One thing you can do is ask your child why they’re sitting close to the television. It could be that they just don’t know any better. On the other hand, if they’re sitting close to see better then it may be time to bring your child to the eye doctor. Our optometrists can determine if your child needs glasses in order to see better at school and at home. 

Have you noticed any signs that your child needs to visit the eye doctor? Contact us today to schedule an appointment!

There are a variety of signs that your child needs to visit the eye doctor. This can include trouble focusing in school due to an undiagnosed vision problem. Pink eye is a common problem that may require treatment from their eye doctor. Your child may also have one eye that’s weaker than the other, resulting in lazy eye. They may also squint or sit close to the television due to a refractive error.

Hardin Valley Eyecare & Optical has been serving Knoxville since 2009. Dr. Travis Thompson and Dr. Catherine Abbott specialize in the diagnosis and treatment of a wide array of eye diseases, conditions, and problems and are committed to improving the quality of life in the Knoxville community through enhanced vision. Located at 10904 Spring Bluff Way, you can schedule an appointment online or give us a call at (865) 888-0892.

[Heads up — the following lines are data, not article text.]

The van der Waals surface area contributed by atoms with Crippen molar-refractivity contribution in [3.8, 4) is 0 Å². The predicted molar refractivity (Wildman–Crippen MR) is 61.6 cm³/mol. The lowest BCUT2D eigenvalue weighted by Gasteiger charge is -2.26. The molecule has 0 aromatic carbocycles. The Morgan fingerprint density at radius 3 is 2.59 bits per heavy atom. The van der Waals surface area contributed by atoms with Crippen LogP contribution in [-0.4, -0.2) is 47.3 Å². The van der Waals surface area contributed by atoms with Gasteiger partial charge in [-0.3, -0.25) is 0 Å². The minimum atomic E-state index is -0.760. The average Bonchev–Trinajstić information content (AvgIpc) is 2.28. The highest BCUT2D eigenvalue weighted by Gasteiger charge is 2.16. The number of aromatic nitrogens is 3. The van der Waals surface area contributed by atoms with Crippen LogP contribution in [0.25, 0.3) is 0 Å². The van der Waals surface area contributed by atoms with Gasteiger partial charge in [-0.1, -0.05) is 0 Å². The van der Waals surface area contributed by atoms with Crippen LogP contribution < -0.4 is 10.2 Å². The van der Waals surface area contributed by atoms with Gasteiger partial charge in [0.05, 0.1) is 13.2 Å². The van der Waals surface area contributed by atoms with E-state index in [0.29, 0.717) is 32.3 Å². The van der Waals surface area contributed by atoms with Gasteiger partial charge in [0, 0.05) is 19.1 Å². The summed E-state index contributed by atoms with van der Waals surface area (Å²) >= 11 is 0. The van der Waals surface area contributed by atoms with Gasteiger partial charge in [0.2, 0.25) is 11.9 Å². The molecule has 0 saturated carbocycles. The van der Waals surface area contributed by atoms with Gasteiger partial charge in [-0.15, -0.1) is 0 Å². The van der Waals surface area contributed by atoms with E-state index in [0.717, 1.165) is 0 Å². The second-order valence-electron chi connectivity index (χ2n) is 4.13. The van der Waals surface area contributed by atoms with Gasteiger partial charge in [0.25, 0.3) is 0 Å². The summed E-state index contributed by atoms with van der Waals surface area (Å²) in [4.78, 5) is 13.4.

Medically Reviewed By:

Dr. Thompson was born and raised in Knoxville, TN. His family has lived in the Hardin Valley area since 1998, and he graduated from Karns High School in 2004. Dr. Thompson runs Hardin Valley Eyecare & Optical alongside his wife, Dr. Catherine Abbott.

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"Dr. Thompson is super professional, and has some of the best 'bedside manner' that I have ever witnessed from any doctor. His staff was very helpful in assisting me with picking out regular frames and sunglasses. I’d happily recommend Dr. Thompson to anyone looking for a eye doctor."
Cody C.